Artistic tools, commands, and functions
Line Pen, Line
Color Color, Color Guide, Swatches, Eyedropper
Shape Rectangle, Ellipse, Polygon
Texture Texture, Gradient
Type. Type, Character
Scale. Perspective, Scale
Balance. Align, Snap
Hierarchy Layers, Arrange
Of course, there are important functions that are purely mechanical and not necessarily artistic. Even Leonardo da Vinci used his hands to grab things, and he needed blades and frames to build his canvasses. Below is a list of the more mechanical tools in Creative Cloud that are key to creating and editing images:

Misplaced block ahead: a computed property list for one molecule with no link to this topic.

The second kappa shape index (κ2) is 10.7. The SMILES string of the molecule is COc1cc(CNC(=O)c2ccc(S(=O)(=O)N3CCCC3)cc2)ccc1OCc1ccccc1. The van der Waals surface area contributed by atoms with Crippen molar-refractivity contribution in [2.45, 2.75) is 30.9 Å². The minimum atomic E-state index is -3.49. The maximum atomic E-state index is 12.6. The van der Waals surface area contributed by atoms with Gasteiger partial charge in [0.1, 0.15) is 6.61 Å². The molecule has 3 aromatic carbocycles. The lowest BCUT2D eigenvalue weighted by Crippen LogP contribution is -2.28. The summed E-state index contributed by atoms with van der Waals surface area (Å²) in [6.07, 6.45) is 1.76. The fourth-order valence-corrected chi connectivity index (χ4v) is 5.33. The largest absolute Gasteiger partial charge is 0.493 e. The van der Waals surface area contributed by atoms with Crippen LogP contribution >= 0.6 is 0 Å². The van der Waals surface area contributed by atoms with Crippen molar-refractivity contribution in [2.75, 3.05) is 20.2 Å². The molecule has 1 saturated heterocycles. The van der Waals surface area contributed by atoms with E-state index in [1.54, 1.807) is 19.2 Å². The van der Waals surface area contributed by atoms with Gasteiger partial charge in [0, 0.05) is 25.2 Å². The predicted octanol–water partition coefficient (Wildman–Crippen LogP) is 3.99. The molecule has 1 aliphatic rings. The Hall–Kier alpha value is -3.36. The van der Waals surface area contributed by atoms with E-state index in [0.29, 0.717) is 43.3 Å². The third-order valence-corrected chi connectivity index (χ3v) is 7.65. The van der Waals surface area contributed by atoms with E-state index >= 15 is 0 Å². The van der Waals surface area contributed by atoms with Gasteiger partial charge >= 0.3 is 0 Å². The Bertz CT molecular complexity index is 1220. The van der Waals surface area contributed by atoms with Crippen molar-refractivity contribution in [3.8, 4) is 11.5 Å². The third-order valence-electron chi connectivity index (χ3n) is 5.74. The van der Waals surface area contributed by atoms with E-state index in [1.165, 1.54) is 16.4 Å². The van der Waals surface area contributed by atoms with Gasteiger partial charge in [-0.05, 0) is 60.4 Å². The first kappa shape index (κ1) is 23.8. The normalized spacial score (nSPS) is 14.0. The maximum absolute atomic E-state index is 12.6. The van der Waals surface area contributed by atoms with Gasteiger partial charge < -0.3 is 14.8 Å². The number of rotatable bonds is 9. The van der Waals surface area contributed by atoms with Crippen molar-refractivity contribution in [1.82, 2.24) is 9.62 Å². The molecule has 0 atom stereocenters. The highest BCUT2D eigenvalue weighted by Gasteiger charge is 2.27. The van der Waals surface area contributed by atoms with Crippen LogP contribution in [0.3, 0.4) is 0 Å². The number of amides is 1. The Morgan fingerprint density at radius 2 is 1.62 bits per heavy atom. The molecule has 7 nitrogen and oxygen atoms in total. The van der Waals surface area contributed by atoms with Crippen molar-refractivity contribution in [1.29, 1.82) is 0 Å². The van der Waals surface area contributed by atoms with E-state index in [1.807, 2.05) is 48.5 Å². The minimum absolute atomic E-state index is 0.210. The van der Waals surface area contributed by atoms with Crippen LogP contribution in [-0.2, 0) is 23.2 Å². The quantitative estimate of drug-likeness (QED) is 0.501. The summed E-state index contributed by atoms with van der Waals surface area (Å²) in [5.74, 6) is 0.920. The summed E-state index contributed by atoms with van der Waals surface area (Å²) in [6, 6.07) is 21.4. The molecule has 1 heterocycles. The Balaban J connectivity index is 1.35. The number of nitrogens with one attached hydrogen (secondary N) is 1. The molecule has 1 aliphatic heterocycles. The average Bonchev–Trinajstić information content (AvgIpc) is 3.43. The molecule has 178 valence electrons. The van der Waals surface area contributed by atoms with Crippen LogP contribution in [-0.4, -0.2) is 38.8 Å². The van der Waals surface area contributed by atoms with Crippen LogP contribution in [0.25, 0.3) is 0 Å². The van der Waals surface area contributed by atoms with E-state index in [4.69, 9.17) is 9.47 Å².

Mechanical tools, commands, and functions
Grabbing things Selection Arrow, Lasso, Marquee, Hand
Magnifying glass Zoom
Frame/crop, canvas Crop, Slice, Canvas Size, Image Size
Paint brushes Brush
Fill/stroke Paint Bucket, Properties
Measure/align Rulers, Guidelines, Snapping
The tools and functions listed in the tables above are just a fraction of what’s available in Photoshop and Illustrator. Notice, however, that these tools are identical or similar in the two different applications. The reason for this is because both interfaces were built according to the elements and principles of image design. This is good news for you at least two reasons. First, once you get the hang of Photoshop, then it’s pretty easy to also learn Illustrator — or vice versa. Second, the way you create and edit images in both applications is very logical. It makes sense and it makes your work efficient and effective.